Debating Australia's modern strategic security: Moving on from long-disproven and thoroughly disproven fads

Some opinion comment on the Chief of Army's recent academic address at the University of Canberra has completely missed the point, through either outdated thinking or straight out ideological or sectional bias.

Letter to The Australian Financial Review 

Thursday, 22 November 2012
(published Monday, 26 November 2012)

Your retired defence correspondent Geoffrey Barker (“Army Chief’s outcry tests boundaries”, November 22) again regurgitates long-disproven opinions from another era.

General Morrison’s closely argued academic address to the University of Canberra's National Security Institute was an entirely timely and legitimate professional opinion that carefully avoided the potential for misquotation and party-political controversy.

But not, it seems, careful enough to avoid sensationalisation by Geoff.

It was certainly not constitutionally or otherwise improper behaviour – as Geoff’s confusion about civil authority (the actual constitutional principle) and “civilian control” (an invalid notion) in the article clearly shows.

Moreover, such “Mr Blimp” spluttering about propriety meant the real point involved was missed.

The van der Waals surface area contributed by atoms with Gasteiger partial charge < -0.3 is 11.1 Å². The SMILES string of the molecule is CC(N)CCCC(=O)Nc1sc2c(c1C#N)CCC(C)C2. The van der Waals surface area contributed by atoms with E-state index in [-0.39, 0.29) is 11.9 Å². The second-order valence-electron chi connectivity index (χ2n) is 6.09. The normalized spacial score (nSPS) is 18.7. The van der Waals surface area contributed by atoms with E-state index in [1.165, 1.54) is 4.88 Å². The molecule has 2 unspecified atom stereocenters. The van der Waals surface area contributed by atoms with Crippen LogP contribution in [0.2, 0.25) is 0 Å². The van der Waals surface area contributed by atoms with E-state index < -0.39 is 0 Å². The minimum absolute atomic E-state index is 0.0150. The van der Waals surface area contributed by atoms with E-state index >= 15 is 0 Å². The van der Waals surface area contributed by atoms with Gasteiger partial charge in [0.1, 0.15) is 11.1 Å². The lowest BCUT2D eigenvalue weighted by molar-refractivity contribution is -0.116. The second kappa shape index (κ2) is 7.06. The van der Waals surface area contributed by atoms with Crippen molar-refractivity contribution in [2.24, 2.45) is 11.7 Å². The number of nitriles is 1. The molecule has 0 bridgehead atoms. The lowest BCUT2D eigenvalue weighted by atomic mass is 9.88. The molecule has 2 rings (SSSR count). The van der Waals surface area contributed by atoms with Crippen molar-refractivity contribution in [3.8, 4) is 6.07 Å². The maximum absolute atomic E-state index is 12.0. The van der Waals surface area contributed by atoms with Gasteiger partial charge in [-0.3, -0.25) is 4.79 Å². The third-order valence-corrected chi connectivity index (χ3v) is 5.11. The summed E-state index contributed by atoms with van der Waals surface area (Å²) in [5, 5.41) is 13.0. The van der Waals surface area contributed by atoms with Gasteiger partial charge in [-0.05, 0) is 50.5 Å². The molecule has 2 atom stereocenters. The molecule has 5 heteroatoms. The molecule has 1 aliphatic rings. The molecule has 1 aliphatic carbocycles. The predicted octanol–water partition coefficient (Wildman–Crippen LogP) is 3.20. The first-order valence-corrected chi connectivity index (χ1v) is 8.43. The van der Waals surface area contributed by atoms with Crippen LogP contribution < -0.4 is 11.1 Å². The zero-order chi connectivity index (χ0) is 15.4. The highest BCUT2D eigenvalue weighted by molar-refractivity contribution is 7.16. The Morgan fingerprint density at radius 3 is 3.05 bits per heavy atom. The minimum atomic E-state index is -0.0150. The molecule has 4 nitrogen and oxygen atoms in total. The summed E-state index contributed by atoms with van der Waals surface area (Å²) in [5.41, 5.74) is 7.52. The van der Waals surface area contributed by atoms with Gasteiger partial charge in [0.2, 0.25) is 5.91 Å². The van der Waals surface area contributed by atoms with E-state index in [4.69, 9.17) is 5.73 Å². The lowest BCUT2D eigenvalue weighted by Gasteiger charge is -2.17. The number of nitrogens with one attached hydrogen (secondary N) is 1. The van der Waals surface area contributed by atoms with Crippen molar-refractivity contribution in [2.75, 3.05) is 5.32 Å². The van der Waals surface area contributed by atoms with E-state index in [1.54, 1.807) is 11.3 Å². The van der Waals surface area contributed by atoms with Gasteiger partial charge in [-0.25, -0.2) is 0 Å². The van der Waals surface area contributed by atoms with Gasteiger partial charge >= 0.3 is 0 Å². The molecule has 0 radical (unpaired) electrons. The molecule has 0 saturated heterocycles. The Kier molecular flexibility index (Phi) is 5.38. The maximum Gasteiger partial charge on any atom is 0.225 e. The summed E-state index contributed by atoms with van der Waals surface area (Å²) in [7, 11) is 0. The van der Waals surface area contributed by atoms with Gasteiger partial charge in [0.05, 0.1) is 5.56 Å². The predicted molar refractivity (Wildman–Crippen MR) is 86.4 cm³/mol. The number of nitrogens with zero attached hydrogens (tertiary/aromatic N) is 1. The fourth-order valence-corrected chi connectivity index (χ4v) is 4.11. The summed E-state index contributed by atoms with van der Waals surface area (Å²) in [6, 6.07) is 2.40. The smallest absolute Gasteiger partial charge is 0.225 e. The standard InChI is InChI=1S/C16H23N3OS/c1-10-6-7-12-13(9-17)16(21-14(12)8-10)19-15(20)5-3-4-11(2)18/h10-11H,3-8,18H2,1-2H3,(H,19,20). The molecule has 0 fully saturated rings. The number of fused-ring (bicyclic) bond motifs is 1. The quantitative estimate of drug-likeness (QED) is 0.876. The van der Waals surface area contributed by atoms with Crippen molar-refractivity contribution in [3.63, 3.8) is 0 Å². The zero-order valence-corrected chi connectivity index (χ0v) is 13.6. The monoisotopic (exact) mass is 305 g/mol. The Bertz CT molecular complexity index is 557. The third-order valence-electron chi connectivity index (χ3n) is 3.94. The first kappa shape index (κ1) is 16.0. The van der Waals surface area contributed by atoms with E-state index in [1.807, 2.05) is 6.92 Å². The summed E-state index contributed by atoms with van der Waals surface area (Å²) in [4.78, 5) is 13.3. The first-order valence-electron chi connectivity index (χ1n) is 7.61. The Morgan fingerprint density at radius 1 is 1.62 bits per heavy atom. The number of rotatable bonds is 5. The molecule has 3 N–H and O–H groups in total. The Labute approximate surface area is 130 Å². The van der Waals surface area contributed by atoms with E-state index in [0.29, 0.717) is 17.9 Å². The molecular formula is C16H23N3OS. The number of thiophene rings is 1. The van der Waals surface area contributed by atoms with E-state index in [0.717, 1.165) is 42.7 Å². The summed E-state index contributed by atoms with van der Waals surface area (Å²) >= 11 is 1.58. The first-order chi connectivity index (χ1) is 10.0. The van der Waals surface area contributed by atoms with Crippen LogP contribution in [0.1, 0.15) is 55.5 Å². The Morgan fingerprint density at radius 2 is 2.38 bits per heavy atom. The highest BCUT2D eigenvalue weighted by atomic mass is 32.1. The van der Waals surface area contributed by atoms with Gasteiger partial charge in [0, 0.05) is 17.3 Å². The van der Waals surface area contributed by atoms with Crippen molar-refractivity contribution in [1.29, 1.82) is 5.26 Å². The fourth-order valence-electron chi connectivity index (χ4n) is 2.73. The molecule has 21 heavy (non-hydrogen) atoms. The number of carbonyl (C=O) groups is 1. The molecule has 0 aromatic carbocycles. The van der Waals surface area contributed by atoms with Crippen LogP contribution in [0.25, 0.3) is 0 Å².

Twelve years after the 1999 East Timor crisis proved the complete failure of the old Defence-of-Australia strategic fad, fading public memories have meant some of its ideological proponents are trying to peddle myths and fibs again.

But the Australian strategic security debate has moved on.

Anyone who has kept up with such debate over the last decade would surely agree that the modern basis of Australia’s defence policies and strategies are not dependent on ideology, ill-defined or undefinable “threats” (we now manage general strategic risks instead), or false linear choices between the isolationist (homeland defence or “DOA”) and internationalist (collective defence or “expeditionary”) schools.

Nor indeed on ancient views that ignore geography, technological and economic change, the need for strategic mobility in our region, or that our modern defence force is finally constituted and operates jointly in deterring and fighting Australia’s current and potential wars.

Within the obvious limits of civil-control-of-the-military by ministers on behalf of parliament, it is not intellectually, professionally or constitutionally improper for the Army’s professional head to refute outmoded thinking that risks our future national security and prosperity.


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